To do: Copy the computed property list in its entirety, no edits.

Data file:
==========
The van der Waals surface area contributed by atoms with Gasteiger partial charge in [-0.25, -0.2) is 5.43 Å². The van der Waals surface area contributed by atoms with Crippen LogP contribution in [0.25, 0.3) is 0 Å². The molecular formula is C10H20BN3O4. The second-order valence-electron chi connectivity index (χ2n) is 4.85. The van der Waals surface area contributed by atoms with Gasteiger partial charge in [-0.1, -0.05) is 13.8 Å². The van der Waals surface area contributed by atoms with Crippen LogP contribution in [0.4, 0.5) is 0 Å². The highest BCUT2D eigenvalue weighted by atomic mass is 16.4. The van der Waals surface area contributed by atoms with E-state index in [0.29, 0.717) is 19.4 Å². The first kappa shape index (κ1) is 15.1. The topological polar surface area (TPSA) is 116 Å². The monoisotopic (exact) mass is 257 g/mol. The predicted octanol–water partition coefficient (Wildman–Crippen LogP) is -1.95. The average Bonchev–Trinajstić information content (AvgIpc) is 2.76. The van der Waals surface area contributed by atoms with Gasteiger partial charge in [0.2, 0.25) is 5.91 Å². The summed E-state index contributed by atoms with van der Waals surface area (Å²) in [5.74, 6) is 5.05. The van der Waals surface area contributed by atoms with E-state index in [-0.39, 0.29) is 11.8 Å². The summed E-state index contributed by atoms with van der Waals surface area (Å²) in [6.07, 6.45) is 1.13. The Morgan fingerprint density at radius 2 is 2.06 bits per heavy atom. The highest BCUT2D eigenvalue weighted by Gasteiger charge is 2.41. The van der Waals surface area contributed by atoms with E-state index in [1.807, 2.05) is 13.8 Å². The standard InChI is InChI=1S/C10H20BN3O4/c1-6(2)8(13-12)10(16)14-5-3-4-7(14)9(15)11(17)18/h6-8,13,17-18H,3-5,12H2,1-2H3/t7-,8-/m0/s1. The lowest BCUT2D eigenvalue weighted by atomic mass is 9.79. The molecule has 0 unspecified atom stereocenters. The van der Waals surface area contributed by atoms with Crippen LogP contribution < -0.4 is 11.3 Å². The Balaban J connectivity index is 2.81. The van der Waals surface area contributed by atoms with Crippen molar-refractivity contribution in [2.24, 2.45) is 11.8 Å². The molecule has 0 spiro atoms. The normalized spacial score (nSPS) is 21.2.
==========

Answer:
The van der Waals surface area contributed by atoms with Gasteiger partial charge in [-0.25, -0.2) is 5.43 Å². The van der Waals surface area contributed by atoms with Crippen LogP contribution in [0.25, 0.3) is 0 Å². The molecular formula is C10H20BN3O4. The second-order valence-electron chi connectivity index (χ2n) is 4.85. The van der Waals surface area contributed by atoms with Gasteiger partial charge in [-0.1, -0.05) is 13.8 Å². The van der Waals surface area contributed by atoms with Crippen LogP contribution in [0.4, 0.5) is 0 Å². The highest BCUT2D eigenvalue weighted by atomic mass is 16.4. The van der Waals surface area contributed by atoms with E-state index in [0.29, 0.717) is 19.4 Å². The first kappa shape index (κ1) is 15.1. The topological polar surface area (TPSA) is 116 Å². The monoisotopic (exact) mass is 257 g/mol. The predicted octanol–water partition coefficient (Wildman–Crippen LogP) is -1.95. The average Bonchev–Trinajstić information content (AvgIpc) is 2.76. The van der Waals surface area contributed by atoms with Gasteiger partial charge in [0.2, 0.25) is 5.91 Å². The summed E-state index contributed by atoms with van der Waals surface area (Å²) in [5.74, 6) is 5.05. The van der Waals surface area contributed by atoms with E-state index in [-0.39, 0.29) is 11.8 Å². The summed E-state index contributed by atoms with van der Waals surface area (Å²) in [6.07, 6.45) is 1.13. The Morgan fingerprint density at radius 2 is 2.06 bits per heavy atom. The highest BCUT2D eigenvalue weighted by Gasteiger charge is 2.41. The van der Waals surface area contributed by atoms with E-state index in [1.807, 2.05) is 13.8 Å². The standard InChI is InChI=1S/C10H20BN3O4/c1-6(2)8(13-12)10(16)14-5-3-4-7(14)9(15)11(17)18/h6-8,13,17-18H,3-5,12H2,1-2H3/t7-,8-/m0/s1. The lowest BCUT2D eigenvalue weighted by atomic mass is 9.79. The molecule has 0 unspecified atom stereocenters. The van der Waals surface area contributed by atoms with Crippen LogP contribution < -0.4 is 11.3 Å². The Balaban J connectivity index is 2.81. The van der Waals surface area contributed by atoms with Crippen molar-refractivity contribution in [2.24, 2.45) is 11.8 Å². The molecule has 0 spiro atoms. The normalized spacial score (nSPS) is 21.2.